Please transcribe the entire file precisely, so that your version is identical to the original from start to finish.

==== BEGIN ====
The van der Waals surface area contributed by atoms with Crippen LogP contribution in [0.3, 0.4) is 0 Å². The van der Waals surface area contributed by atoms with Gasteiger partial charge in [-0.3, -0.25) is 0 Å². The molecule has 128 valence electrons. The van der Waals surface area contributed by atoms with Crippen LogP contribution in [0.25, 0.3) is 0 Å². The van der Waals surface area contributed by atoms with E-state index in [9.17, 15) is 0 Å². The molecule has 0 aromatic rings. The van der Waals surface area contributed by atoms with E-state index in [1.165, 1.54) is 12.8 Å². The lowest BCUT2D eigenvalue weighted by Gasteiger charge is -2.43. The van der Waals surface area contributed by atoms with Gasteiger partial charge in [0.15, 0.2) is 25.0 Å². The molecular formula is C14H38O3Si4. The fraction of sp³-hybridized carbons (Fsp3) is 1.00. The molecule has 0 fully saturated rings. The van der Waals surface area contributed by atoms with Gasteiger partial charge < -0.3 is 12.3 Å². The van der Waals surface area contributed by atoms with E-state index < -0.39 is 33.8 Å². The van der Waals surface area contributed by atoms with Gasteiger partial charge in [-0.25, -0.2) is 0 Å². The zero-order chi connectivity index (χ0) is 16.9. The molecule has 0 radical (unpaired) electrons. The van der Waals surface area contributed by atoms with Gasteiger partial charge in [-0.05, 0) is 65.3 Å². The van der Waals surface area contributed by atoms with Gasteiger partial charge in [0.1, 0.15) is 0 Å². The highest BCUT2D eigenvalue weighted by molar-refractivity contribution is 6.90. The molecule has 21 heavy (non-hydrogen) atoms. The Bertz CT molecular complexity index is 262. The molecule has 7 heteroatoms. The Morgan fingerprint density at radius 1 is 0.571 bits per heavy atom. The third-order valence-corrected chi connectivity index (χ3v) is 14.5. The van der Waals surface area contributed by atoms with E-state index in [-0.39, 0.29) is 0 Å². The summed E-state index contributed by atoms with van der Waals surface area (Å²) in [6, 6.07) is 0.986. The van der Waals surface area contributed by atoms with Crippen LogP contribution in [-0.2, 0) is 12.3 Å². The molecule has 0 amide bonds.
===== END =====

The van der Waals surface area contributed by atoms with Crippen LogP contribution in [0.3, 0.4) is 0 Å². The van der Waals surface area contributed by atoms with Gasteiger partial charge in [-0.3, -0.25) is 0 Å². The molecule has 128 valence electrons. The van der Waals surface area contributed by atoms with Crippen LogP contribution in [0.25, 0.3) is 0 Å². The van der Waals surface area contributed by atoms with E-state index in [9.17, 15) is 0 Å². The molecule has 0 aromatic rings. The van der Waals surface area contributed by atoms with E-state index in [1.165, 1.54) is 12.8 Å². The lowest BCUT2D eigenvalue weighted by Gasteiger charge is -2.43. The van der Waals surface area contributed by atoms with Gasteiger partial charge in [0.15, 0.2) is 25.0 Å². The molecular formula is C14H38O3Si4. The fraction of sp³-hybridized carbons (Fsp3) is 1.00. The molecule has 0 fully saturated rings. The van der Waals surface area contributed by atoms with Gasteiger partial charge < -0.3 is 12.3 Å². The van der Waals surface area contributed by atoms with E-state index < -0.39 is 33.8 Å². The van der Waals surface area contributed by atoms with Gasteiger partial charge in [-0.25, -0.2) is 0 Å². The zero-order chi connectivity index (χ0) is 16.9. The molecule has 0 radical (unpaired) electrons. The van der Waals surface area contributed by atoms with Gasteiger partial charge in [-0.05, 0) is 65.3 Å². The van der Waals surface area contributed by atoms with Gasteiger partial charge in [0.1, 0.15) is 0 Å². The highest BCUT2D eigenvalue weighted by molar-refractivity contribution is 6.90. The molecule has 21 heavy (non-hydrogen) atoms. The Bertz CT molecular complexity index is 262. The molecule has 7 heteroatoms. The Morgan fingerprint density at radius 1 is 0.571 bits per heavy atom. The third-order valence-corrected chi connectivity index (χ3v) is 14.5. The van der Waals surface area contributed by atoms with E-state index in [-0.39, 0.29) is 0 Å². The summed E-state index contributed by atoms with van der Waals surface area (Å²) in [6, 6.07) is 0.986. The van der Waals surface area contributed by atoms with Crippen LogP contribution in [-0.2, 0) is 12.3 Å². The molecule has 0 amide bonds.